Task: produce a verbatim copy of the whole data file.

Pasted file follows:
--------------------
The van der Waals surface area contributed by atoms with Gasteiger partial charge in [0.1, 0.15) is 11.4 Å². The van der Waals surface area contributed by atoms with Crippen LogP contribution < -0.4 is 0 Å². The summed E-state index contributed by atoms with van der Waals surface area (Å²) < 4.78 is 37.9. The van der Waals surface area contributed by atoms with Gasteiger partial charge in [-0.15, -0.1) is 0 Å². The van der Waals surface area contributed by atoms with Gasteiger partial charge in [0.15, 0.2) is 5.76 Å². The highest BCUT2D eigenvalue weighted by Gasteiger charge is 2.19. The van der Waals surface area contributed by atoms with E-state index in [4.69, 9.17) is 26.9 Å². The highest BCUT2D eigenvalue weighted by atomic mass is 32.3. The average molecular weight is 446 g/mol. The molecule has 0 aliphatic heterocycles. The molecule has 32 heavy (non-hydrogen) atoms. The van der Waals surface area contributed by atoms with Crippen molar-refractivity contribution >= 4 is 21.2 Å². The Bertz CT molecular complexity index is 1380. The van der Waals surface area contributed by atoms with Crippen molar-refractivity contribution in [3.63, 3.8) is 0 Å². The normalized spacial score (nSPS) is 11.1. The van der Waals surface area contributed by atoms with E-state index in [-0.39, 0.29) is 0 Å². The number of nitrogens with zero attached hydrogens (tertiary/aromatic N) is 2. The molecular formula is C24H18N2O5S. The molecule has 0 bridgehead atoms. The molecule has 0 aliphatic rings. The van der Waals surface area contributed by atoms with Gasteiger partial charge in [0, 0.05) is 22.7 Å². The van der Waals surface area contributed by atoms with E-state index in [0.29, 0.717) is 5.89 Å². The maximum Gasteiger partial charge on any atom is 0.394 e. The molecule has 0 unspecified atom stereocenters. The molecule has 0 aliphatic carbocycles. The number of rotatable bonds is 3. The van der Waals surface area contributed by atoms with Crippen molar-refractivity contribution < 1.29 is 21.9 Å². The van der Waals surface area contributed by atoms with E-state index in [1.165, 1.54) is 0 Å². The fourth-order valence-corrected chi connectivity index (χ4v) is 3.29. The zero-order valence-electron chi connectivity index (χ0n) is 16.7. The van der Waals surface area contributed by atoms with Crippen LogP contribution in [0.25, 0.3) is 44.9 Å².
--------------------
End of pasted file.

The van der Waals surface area contributed by atoms with Gasteiger partial charge in [0.1, 0.15) is 11.4 Å². The van der Waals surface area contributed by atoms with Crippen LogP contribution < -0.4 is 0 Å². The summed E-state index contributed by atoms with van der Waals surface area (Å²) < 4.78 is 37.9. The van der Waals surface area contributed by atoms with Gasteiger partial charge in [-0.15, -0.1) is 0 Å². The van der Waals surface area contributed by atoms with Gasteiger partial charge in [0.15, 0.2) is 5.76 Å². The highest BCUT2D eigenvalue weighted by Gasteiger charge is 2.19. The van der Waals surface area contributed by atoms with E-state index in [4.69, 9.17) is 26.9 Å². The highest BCUT2D eigenvalue weighted by atomic mass is 32.3. The average molecular weight is 446 g/mol. The molecule has 0 aliphatic heterocycles. The molecule has 32 heavy (non-hydrogen) atoms. The van der Waals surface area contributed by atoms with Crippen molar-refractivity contribution >= 4 is 21.2 Å². The Bertz CT molecular complexity index is 1380. The van der Waals surface area contributed by atoms with Crippen molar-refractivity contribution in [3.63, 3.8) is 0 Å². The normalized spacial score (nSPS) is 11.1. The van der Waals surface area contributed by atoms with E-state index in [-0.39, 0.29) is 0 Å². The number of nitrogens with zero attached hydrogens (tertiary/aromatic N) is 2. The molecular formula is C24H18N2O5S. The molecule has 0 bridgehead atoms. The molecule has 0 aliphatic rings. The van der Waals surface area contributed by atoms with Gasteiger partial charge in [0, 0.05) is 22.7 Å². The van der Waals surface area contributed by atoms with E-state index in [0.29, 0.717) is 5.89 Å². The maximum Gasteiger partial charge on any atom is 0.394 e. The molecule has 0 unspecified atom stereocenters. The molecule has 0 aliphatic carbocycles. The number of rotatable bonds is 3. The van der Waals surface area contributed by atoms with Crippen molar-refractivity contribution < 1.29 is 21.9 Å². The van der Waals surface area contributed by atoms with E-state index in [1.165, 1.54) is 0 Å². The fourth-order valence-corrected chi connectivity index (χ4v) is 3.29. The zero-order valence-electron chi connectivity index (χ0n) is 16.7. The van der Waals surface area contributed by atoms with Crippen LogP contribution in [0.25, 0.3) is 44.9 Å².